3) Old Town Hall
Brno Old Town Hall has the 63-meters-tall tower which you can climb up and enjoy the view of Petrov Cathedral and Brno City. The tower is open to public from April till October and tickets cost 70 CZK. Opening hours and other info can be found here . The Old Town Hall was built around 1240. There is also a tourist information center.
Before you enter, there are 3 interesting things worth noticing:
- Twisted pinnacle – Look up at 5 Gothic turrets decorating the entrance. The one in the middle is twisted. Why? Here is another legend: When the councilors ordered the decoration, they agreed with the sculpturer Anton Pilgram on the price, but when it was nearly finished, they refused to pay him, so he got angry and made the last turret as you can see it – twisted as council manners.
- Crocodile aka Brno Dragon – Crocodile is a symbol of Brno City and again it is tied to a legend, according which the Turkish sultan gave the crocodile to Brno Council as a present. The crocodile lived by the Svratka river and locals were afraid of the “dragon”, who was killing their sheep. So, one day, one brave man came up with an idea. He took a bull, stuffed it with quicklime and brought it to the river. The crocodile ate it, drank from the river and died because of the quicklime. Now crocodile is hanging in the arched passage at Old Town Hall.
- Wheel – You can also see there a wheel. This story began in Lednice town (60 km away from Brno) in a pub. Locals bet with the wheelwright that he is not able to make a wheel and roll it from Lednice to Brno on the same day. But Mr. Birk was so skillful that he was able to make it. As memory and tradition, there is a race of rolling the wooden wheel from Lednice to Brno every year.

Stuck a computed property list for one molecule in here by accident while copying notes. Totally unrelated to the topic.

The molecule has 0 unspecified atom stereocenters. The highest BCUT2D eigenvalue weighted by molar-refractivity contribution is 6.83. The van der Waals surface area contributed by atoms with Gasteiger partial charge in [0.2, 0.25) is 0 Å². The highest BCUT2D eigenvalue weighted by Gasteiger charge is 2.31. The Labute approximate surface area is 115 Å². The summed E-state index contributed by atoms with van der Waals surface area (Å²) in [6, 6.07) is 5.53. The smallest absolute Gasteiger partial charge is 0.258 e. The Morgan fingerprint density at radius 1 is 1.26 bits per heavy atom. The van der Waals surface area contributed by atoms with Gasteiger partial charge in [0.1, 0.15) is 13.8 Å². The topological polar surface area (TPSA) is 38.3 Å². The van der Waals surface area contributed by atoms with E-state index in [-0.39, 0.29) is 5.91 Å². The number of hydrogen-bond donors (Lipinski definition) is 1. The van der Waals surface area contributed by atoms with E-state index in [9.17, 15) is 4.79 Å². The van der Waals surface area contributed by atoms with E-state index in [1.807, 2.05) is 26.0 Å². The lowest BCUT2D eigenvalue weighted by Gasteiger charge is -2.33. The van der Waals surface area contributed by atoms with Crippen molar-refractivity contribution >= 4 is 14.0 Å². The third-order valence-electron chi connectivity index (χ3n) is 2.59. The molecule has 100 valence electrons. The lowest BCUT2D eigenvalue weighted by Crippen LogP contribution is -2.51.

4) Zelný trh (Vegetable market)
Zelný trh is one of the oldest squares in Brno. For centuries, it has been a place where locals buy fruit, vegetables, flowers, and other goods. The dominant of the square is a monumental Baroque fountain by Johann Bernhard Fischer von Erlach. There are 2 theaters, Husa na Provázku, and Reduta – one of the oldest theatre buildings in central Europe. You can find there also the Moravian Museum.
From Zelný trh, you can continue to Biskupský dvůr, Petrov or the Old Town Hall.
5) Labyrinth underneath Zelný trh
Brno is literally drilled through with the underground tunnels and labyrinths. Have a look to one part underneath Zelný trh.
The cellars were built since medieval times. Typically, they were used as storage units for food, beer, and wine or as hideouts during wars. More often they were used as cool storage rooms for the marketplace above them. You can join a guided tour from Tuesday to Sunday. Find out more information about the tour and prices (about 160 CZK) at the official website .
6) St. James Ossuary – 2 nd largest Ossuary in Europe
An incredible number of more than 50 000 people is buried underneath the St. James (Sv. Jakub) Church. The ossuary was discovered in 2001 and opened to the public 11 years later, in 2012. It’s the 2 nd largest ossuary in Europe after Paris. It’s definitely one of the things to do in Brno. Skeletal remains belong to victims of medieval cholera and plague epidemics, Thirty Years’ War and Swedish siege.
You can visit St. James Ossuary in Brno from Tuesday to Sunday. Entrance fee is 140 CZK. The tour is very impressive also thanks to music composed especially for the ossuary. You can find more info here . I can 100% recommend visiting this place.
7) Astronomical Clock and it’s secret